“Who lives? Who dies? Who tells your story?”-Hamilton: An American Musical.
What is your legacy? What is mine? What is anyone’s? How will history judge us once our bones have disintegrated into dust?
Some people have no interest in if and how people will remember them. They move through their lives, do their work, and have no concern with the opinions of others and whether they will be remembered.
God, I wish I was one of this people.
I’m ashamed to say I’ve got a bit of an ego. I want to have a great legacy. I just don’t know what I should be remembered as. Even worse? I can’t control others’ opinions of me, not in the present or future.
How will history remember me long after I’m gone? I know how I’d like to be remembered and can try to mold myself in that image, but then, will they remember me for who I really am and what I really believe in, or will my memory be of whatever I have crafted myself as?
My biggest problem in my quest for glory is how to be remembered by others without losing myself in the process. As a writer, I know there are techniques and tricks to captivate an audiences attention. Some of these tricks are more practical, ways to refine and clarify the language of the piece to create an understandable work. Yet, there are several techniques writers can learn to appeal to their audiences. While these techniques aren’t inherently a bad thing, they can sometimes force an author to mask their own voice in favor of audience approval.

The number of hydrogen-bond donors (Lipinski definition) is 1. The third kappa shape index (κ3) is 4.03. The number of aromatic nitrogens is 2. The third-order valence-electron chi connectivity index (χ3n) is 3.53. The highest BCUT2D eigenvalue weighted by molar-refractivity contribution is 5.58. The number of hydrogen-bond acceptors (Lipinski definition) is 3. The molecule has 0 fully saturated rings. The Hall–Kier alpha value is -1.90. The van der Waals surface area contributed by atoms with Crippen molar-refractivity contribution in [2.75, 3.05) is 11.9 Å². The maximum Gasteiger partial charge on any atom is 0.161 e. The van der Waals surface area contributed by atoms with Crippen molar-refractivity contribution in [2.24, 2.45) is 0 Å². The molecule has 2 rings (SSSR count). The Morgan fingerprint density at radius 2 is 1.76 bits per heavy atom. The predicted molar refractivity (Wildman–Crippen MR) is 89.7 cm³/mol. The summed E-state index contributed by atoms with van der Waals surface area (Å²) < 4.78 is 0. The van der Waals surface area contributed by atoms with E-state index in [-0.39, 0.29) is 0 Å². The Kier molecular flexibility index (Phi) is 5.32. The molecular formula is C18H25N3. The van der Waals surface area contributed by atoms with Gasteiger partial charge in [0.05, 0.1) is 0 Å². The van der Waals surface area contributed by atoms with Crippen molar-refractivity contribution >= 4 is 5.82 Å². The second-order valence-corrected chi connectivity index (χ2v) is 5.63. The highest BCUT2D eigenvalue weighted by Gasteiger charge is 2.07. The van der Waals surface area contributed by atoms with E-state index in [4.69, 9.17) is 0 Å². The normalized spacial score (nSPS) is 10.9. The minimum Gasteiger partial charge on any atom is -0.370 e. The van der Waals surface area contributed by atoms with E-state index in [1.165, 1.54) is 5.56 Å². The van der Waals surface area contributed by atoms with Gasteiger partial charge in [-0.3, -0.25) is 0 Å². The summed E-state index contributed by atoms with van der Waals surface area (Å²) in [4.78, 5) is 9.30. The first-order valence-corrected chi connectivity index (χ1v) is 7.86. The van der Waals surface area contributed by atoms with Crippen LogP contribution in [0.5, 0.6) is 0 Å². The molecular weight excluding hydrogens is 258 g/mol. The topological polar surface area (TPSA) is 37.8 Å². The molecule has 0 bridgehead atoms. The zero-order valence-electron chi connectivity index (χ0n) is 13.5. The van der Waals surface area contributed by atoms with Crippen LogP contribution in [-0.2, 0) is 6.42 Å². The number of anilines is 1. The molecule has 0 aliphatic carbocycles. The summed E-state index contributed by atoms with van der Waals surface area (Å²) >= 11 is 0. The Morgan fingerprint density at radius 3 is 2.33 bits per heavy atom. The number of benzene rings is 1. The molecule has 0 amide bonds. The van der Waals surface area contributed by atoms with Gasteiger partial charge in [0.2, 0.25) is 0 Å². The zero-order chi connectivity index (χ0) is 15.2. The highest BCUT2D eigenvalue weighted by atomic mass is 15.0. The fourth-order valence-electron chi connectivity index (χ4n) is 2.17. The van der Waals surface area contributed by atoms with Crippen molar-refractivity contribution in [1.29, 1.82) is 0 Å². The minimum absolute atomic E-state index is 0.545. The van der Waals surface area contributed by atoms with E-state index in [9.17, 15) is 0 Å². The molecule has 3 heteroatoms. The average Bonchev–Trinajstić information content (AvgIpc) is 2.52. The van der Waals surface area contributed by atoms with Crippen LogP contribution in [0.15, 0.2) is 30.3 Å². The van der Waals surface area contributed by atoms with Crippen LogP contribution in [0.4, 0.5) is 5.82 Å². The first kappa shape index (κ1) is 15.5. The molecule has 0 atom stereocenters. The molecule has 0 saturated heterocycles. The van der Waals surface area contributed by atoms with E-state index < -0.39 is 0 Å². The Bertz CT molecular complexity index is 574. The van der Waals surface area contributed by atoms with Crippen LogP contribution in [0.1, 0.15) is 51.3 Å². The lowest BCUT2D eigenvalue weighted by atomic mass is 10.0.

To be recognized, you sometimes have to forget yourself.
The best example I can use to better explain myself about this is my paper writing habits in college. I would start to write as naturally as I could, but I learned that I could earn the better grades if I just wrote to each teacher’s particular style. This professor wanted the paragraphs structured this way. This professor wanted shorter sentences. This one wanted phrasing this way. I got decent writing grades because I wrote to their rubrics, not to my own style.
I wrote to please, not for me.
Then, I come to the question, do I want to be remembered if the me they all remember isn’t really me? Am I willing to modulate my voice to be more pleasantly melodic to the memories of others if I can’t recognize it myself? I’ve always believed in authorial intent and integrity. When I write, I want my audience to hear my voice and my words as they are. Whether it’s appealing to others or not, my writing retains myself in it so long as I write honestly. I can look back at my old writing and remember myself.
Though despite this difference between integrity and legacy, I’m not the one who would be doing the remembering anyway.
Whether I leave a stain upon the fabric of history or am washed away by time, I know one thing for certain.
“You have no control who lives, who dies, who tells your story.”-Hamilton: An American Musical.